A Study On Hawaiian Airlines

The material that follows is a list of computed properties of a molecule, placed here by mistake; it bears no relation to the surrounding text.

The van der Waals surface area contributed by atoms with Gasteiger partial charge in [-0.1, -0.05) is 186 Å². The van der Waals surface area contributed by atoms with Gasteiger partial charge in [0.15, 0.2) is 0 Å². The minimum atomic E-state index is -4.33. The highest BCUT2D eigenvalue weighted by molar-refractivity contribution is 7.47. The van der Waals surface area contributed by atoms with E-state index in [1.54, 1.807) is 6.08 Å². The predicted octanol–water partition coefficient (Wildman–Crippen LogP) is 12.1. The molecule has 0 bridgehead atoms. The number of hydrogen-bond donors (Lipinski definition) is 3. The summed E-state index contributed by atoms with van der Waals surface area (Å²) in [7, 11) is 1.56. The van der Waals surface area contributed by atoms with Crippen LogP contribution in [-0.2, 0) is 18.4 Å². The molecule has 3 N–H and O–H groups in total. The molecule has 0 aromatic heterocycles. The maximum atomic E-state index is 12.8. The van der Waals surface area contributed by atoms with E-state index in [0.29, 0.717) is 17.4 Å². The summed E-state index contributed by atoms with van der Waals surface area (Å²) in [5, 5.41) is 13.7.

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Since their inception in 1929, Hawaiian Airlines (HA) has continually grown to become major player throughout the Pacific. In 2013 HA finished that year with their “sixth consecutive year of profitability and a record passenger count of 9.95 million.” (Hawaiian Airlines, 2014) By the end of 2014 HA will have a fleet of “three ATR-42s, 18 B717s, 10 B767s, and 19 A330s.” (Hawaiian Airlines, 2014) This young fleet will continue carrying passengers on roughly 212 daily jet flights to “20 domestic and international destinations in the Pacific region” for the foreseeable future. (About Hawaiian, 2014) So much positive business news however is often balanced out with the negative. Luckily for HA their positives largely outweigh the negative business aspects. Because HA has operated so effectively and efficiently for the past six years, it’s hard to justify changes to their current business plan. 2014 is shaping up to be yet another big year for HA keeping in line with the positive business trends of the past. If past profitability has any influence on the future then HA seems to be in a great position to remain profitable for the foreseeable future. When looking at the measures of airline profitability the Revenue Passenger Mile (RPM) and Available seat miles (ASM) are usually the go to measureable items. Figure 1 offers a visual comparison of the first six months of 2014 compared to the first six months of 2013. Highlighted is the RPM and ASM for Hawaiian’s total
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